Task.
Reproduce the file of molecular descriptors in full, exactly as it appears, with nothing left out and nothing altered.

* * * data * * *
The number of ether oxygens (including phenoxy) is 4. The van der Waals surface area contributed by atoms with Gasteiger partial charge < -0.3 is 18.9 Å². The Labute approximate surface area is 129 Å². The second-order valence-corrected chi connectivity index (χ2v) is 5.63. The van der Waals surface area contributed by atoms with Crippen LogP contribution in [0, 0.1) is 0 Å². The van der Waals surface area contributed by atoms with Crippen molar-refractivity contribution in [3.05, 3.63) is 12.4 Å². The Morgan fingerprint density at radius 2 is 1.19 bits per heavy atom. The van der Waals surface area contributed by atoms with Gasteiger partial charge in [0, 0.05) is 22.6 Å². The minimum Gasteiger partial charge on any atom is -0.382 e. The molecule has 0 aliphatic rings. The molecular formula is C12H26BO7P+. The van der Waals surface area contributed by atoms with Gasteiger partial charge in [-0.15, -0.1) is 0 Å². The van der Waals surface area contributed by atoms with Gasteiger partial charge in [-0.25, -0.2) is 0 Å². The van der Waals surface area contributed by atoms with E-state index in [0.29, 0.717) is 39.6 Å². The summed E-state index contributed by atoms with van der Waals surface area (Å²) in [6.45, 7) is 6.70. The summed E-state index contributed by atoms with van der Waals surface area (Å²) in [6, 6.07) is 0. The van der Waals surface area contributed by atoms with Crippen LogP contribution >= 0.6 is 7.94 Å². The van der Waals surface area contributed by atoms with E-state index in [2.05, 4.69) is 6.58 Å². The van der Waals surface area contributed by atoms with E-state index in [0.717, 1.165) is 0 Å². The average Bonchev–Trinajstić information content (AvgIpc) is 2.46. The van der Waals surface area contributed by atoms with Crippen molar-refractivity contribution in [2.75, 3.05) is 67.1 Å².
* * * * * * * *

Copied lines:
The number of ether oxygens (including phenoxy) is 4. The van der Waals surface area contributed by atoms with Gasteiger partial charge < -0.3 is 18.9 Å². The Labute approximate surface area is 129 Å². The second-order valence-corrected chi connectivity index (χ2v) is 5.63. The van der Waals surface area contributed by atoms with Crippen LogP contribution in [0, 0.1) is 0 Å². The van der Waals surface area contributed by atoms with Crippen molar-refractivity contribution in [3.05, 3.63) is 12.4 Å². The Morgan fingerprint density at radius 2 is 1.19 bits per heavy atom. The van der Waals surface area contributed by atoms with Gasteiger partial charge in [0, 0.05) is 22.6 Å². The minimum Gasteiger partial charge on any atom is -0.382 e. The molecule has 0 aliphatic rings. The molecular formula is C12H26BO7P+. The van der Waals surface area contributed by atoms with Gasteiger partial charge in [-0.15, -0.1) is 0 Å². The van der Waals surface area contributed by atoms with Gasteiger partial charge in [-0.25, -0.2) is 0 Å². The van der Waals surface area contributed by atoms with E-state index in [0.29, 0.717) is 39.6 Å². The summed E-state index contributed by atoms with van der Waals surface area (Å²) in [6.45, 7) is 6.70. The summed E-state index contributed by atoms with van der Waals surface area (Å²) in [6, 6.07) is 0. The van der Waals surface area contributed by atoms with Crippen LogP contribution >= 0.6 is 7.94 Å². The van der Waals surface area contributed by atoms with E-state index in [2.05, 4.69) is 6.58 Å². The van der Waals surface area contributed by atoms with E-state index in [0.717, 1.165) is 0 Å². The average Bonchev–Trinajstić information content (AvgIpc) is 2.46. The van der Waals surface area contributed by atoms with Crippen molar-refractivity contribution in [2.75, 3.05) is 67.1 Å².